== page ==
Then we add lye, or sodium hydroxide sourced from a reputable dealer so that we know we are not adding any impurites to your bar. But did you know, there is no lye in your soap when you receive it? All of the lye has interacted with oil molecules to create soap, in a process called saponification. We always add lots of extra oils to soothe and condition your skin.
Next, we scent your soap, with essential oils sourced from reputable suppliers who assay each batch and provide us with the assay reports. As essential oils are natural products, there are always going to be folks who cannot tolerate some of them. Thus, we ensure we have a clearly identified product, added at skinsafe levels as determined by IFRA, and list it on the label for you.
And finally, we color your soap. You may have noticed that all ours soaps are earthy, botanical colors. There is a shortage of bright tones. This is because we seldom use micas in our soaps. (when we do, we choose micas colored with minerals.) Most of our colors are derived from a selection of carefully sourced clays, or from botanical products. The root of himalayan rhubarb, for instance, gives a lovely bright pink. Many plants; basil, neem, alfalfa, spirulina, for instance, give tones of green. Indigo and woad make beautiful blues. Paprika, saffon and turmeric provide yellows and oranges. Cocoa makes browns, and activated charcoal gives us the greys and blacks. These botanicals are added as oil infusions, teas, or powders, to give different shades and textures.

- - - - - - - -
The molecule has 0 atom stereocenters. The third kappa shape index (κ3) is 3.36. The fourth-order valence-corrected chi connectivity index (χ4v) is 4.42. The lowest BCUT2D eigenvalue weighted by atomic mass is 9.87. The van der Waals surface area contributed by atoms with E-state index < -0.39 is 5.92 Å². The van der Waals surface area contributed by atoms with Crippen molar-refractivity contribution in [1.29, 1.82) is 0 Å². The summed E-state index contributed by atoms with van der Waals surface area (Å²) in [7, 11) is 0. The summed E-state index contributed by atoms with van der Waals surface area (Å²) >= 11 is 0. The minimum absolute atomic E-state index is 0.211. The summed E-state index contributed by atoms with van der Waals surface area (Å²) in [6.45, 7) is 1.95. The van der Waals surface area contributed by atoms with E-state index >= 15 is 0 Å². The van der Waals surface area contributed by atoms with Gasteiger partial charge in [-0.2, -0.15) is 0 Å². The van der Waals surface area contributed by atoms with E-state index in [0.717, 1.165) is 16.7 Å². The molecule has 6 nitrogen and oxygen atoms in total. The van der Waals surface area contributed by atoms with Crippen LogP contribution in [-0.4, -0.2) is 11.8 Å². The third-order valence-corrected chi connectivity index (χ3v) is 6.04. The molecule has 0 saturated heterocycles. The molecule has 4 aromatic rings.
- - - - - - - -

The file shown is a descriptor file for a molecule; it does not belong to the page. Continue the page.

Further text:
The last step is pouring the now colored and scented soap batter. This is where we get to play and be artistic. Shall we go for layers? swirls? Wisps of one color in a base of another? Maybe an In the Pot Swirl, combined with layering? Shall we try the new technique we learned in the latest cool soap video?
Whatever we do, a couple days later, your soaps are carefully cut and placed on the rack to cure for a month, ensuring that your receive a gentle, longlasting bar to start or end your day just right!